CEIC News@lert: China’s Exports to Hong Kong Skyrocketed During the First Half of 2013

December 5, 2103 HIGHLIGHTS According to figures from China’s Customs Statistics, the value of China’s exports to Hong Kong (also referred to as “China data” hereinafter) has been on a significant upward trend since late 2012, growing at a rate of more than 30% year-on-year (yoy) from September 2012 to April 2013. This trend peaked in March 2013 when China data increased by 93% yoy, which attracted the attentions of news media across the world. Interestingly, this dataset can be compared to the figures published by the Hong Kong Census and Statistics Department concerning Hong Kong’s imports from China (also referred to as “HK data” hereinafter), which in theory should match the China data, as it forms the other side of the same equation. That this is not the case, as can been seen in the data since November 2012 where China data has exceeded the HK data by more than 40%, has generated a lot of conjecture in the market, especially when such differences escalated to an unprecedented 135% in March 2013. China has long been a major trading partner of Hong Kong. Based on the HK data, China has accounted, on average, for 46.3% of Hong Kong’s total imports over the past five years from September 2008 to September 2013. This is calculated by the average ratio over the period using the following formula:
Hong Kong's Imports from China (HK Data)/Hong Kong's Total Imports

The blue line in the chart (below) shows that the fluctuations in this ratio were relatively small over the past five years. To look at the trend from another perspective, the numerator can be substituted by China data in the following formula, which is represented by the red line in the chart:
China's Exports to Hong Kong (China data)/Hong Kong's Total Imports

By using this method, China’s percentage share of Hong Kong’s total imports would have been more volatile over the period. The percentage calculated by this formula reached 110% in March 2013, implying a large discrepancy between China data and HK data. It was suggested from the media coverage that the increased differences between September 2012 and April 2013 arose possibly from the use of exports and imports of goods as a channel to inject and withdraw huge amounts of capital in and out of China’s financial market, in order to enjoy the higher rates of return on investment from Chinese assets, including bonds, equities and real estate. In order to do so, it was mentioned that a huge number of high-value exports and imports such as pearls, precious stone and metals are nominally made to/from Hong Kong. However, these goods have never physically entered Hong Kong. Instead, they have been transported to one of the tax-free bonded processing zones; these trades are recorded by China’s customs as exports, but are unlikely to have been recorded by the Hong Kong authority. Further investigating into data on China’s exports to bonded zones, it appears that for the same period, from October 2012 to April 2013, obvious spikes were observed in exports to Shenzhen bonded zones, which have land borders crossing into Hong Kong. The value of exports to other bonded zones, on the other hand, was steady, accounting for a low proportion of total exports to all bonded areas. However, exports reverted to normal values in May 2013, and the yoy growth rates since then have been below 10%, with China data exceeding HK data by slightly less than 40%. China’s total exports to the bonded areas of Shenzhen dropped significantly in May 2013, coinciding with the tightening in policy stance towards credit and real estate market by Chinese authorities. Discuss this post and many other topics in our LinkedIn Group (you must be a LinkedIn member to participate). Request a Free Trial Subscription. Back to Blog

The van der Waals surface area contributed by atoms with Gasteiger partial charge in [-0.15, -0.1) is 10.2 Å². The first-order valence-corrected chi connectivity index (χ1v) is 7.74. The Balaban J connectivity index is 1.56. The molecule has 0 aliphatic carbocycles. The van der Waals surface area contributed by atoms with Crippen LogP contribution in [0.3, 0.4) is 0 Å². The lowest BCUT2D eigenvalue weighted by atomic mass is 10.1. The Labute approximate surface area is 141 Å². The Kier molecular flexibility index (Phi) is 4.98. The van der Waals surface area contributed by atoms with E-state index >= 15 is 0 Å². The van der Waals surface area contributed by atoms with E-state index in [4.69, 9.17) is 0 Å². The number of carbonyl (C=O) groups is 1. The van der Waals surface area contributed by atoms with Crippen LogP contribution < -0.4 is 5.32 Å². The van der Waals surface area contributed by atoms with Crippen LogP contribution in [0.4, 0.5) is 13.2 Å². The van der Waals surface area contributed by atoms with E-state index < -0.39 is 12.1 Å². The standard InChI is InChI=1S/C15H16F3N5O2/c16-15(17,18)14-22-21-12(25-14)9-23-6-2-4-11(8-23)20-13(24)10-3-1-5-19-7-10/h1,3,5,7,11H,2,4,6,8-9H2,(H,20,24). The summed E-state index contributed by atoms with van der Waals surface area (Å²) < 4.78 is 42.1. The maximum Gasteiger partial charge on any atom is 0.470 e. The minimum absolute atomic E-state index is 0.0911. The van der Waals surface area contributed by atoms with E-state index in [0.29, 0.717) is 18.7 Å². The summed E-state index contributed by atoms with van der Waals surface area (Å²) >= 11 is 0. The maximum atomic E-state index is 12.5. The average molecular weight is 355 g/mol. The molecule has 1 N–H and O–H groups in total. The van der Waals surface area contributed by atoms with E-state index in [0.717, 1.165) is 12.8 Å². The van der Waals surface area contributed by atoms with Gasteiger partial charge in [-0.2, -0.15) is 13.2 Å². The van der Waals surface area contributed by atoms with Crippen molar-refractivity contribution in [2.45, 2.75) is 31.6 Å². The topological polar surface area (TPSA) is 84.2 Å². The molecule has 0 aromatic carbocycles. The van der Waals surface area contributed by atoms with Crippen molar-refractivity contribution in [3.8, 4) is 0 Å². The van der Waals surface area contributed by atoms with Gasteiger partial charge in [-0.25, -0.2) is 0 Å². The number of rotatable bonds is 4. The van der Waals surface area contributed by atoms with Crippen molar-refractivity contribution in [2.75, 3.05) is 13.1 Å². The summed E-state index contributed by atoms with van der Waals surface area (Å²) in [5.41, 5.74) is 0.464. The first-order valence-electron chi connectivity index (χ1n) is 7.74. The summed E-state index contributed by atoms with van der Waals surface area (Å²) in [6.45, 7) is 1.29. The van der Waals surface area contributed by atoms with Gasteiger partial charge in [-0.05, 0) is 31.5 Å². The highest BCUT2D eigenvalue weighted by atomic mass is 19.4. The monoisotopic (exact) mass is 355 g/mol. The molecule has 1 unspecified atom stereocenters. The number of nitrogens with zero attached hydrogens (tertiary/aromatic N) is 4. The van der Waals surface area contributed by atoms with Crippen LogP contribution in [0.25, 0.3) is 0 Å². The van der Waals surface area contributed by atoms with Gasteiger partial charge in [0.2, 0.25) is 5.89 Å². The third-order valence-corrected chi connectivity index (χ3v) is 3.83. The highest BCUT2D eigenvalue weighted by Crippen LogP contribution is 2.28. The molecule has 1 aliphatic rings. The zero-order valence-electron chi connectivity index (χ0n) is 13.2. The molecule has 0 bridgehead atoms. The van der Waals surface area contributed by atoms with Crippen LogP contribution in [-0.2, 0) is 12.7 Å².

6th December 2013 CEIC News@lert: China’s Exports to Hong Kong Skyrocketed During the First Half of 2013

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